But in all honesty I was more of a mix between that and "A player should have control over their character, but not what happens to it by the GM" but there seemed to be no mid-way option on the poll. My rationale here first off is under one main assumption, and that assumption is that everyone in the RP is responsible, communicates, knows the boundaries of God Modding and doesn't cross them. If you're in groups where some players struggle with such things, or simply dealing with one of those "I'M THE BEST! THIS IS MY FAN FICTION!" sort of players, you will then probably need a more direct DM or simply need to be removing certain players from the RP period.

    But under said assumptions I don't even feel it should be something like "Player chooses everything, screw the others". The RP is a group effort and a group creation, so they need to be able to communicate with one another and plan things out if need be. Now, this may leave someone asking why not vote for "All characters should be collectively owned equally by all participants in the story" then? Because I feel players should still keep control over their own characters (by default. If you're doing a collab post. Or two players agree to share characters that's different) because they are the characters that they made, and they put time and effort into visualizing, creating, and have a stronger investment in them growing than other players might.

    TL;DR "A player should have control over their character and what happens to it" because I expect players to be responsible, mature and skilled enough to work on the honour system to prevent abuse and make sure the right things happen to keep the RP moving forward.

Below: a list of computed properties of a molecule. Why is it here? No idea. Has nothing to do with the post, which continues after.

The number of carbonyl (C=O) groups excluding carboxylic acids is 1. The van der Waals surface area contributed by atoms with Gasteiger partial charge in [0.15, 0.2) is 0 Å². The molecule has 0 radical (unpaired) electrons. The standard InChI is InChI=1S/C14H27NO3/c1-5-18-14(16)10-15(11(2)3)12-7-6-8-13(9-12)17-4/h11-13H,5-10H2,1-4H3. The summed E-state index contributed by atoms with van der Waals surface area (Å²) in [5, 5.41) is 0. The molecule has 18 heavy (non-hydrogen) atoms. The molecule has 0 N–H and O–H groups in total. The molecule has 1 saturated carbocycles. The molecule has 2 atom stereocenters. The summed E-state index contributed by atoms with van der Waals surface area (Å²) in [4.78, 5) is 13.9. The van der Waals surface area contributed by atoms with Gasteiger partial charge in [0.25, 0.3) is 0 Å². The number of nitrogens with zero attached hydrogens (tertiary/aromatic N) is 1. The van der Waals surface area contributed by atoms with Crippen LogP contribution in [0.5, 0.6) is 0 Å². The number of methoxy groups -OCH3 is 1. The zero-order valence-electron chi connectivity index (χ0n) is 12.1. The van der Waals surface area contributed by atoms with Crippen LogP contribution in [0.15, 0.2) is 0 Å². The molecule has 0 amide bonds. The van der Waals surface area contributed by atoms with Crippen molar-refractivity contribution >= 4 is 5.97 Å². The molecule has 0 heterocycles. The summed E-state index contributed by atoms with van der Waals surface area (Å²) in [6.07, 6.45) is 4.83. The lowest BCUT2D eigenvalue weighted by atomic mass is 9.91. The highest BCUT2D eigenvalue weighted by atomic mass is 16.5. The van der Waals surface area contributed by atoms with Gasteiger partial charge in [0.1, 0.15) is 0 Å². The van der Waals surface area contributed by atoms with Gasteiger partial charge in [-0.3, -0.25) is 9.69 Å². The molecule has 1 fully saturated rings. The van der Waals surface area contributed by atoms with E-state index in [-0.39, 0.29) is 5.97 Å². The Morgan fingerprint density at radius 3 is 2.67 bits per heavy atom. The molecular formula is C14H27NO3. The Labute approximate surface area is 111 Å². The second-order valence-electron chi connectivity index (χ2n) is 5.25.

Q. Did you wind up more individualist or collectivist? (IE: Do you think players should have exclusive control over their characters? Or do you think characters should be collectively shared by everyone?)

    Definitely Individualist, a character is a forged creation of certain players and I think all writers can relate to feeling special attachment to their own characters. That being said, groups should still be able to communicate as needed.

    Q. Do you think severity of actions helps determine whether or not you would accept someone doing something to your characters without asking you? (Ex: Does "a pat on the shoulder" require the same level of permission as "and a ferret rabidly bit into [character]'s neck?")

    Severity definitely plays a role in this, but it's a bit more complicated than just that. For me personally several requirements need to be checked off on a list for controlling another persons character to be ok.

    1. Severity
    Is it minor/casual? Like opening a door, hugging a friend? Then it would get a check.
    Is it a major thing that can influence the outcome of the RP? Then no check.

    2. Is it in Character?*
    Is it something the character would realistically do or say? If so, check.
    If not? Then no check.

    *If it's a brand new character, so other players don't yet got a chance to know what they're like then it's an instant 'no'.


    So if one of those two don't check out? Then we move to #3.

    3. Is the Player ok with it?*
    Pretty obvious, if permission is given go ahead.
    If permission isn't given then don't.

    *Something like making a Collab post counts as permission assuming it wasn't added in without the other players knowledge. And players can independently give a "X can take control of my characters any-time" general approval if they wish.

    That's all how I generally feel an RP should run and operate.
    And then I specifically have an extra clause on top.

    I don't like people adding in dialogue without OOC permission first, even if it's minor and in character.
    The reason for this is that I try to write my characters dialogue in a specific manner, and others having different writing styles usually don't manage to execute it in a way I would envision.

    Q. How much power do you think a GM should have over a player's characters?

    As Roleplays as a whole it depends on the group in question. There's no objective answer here.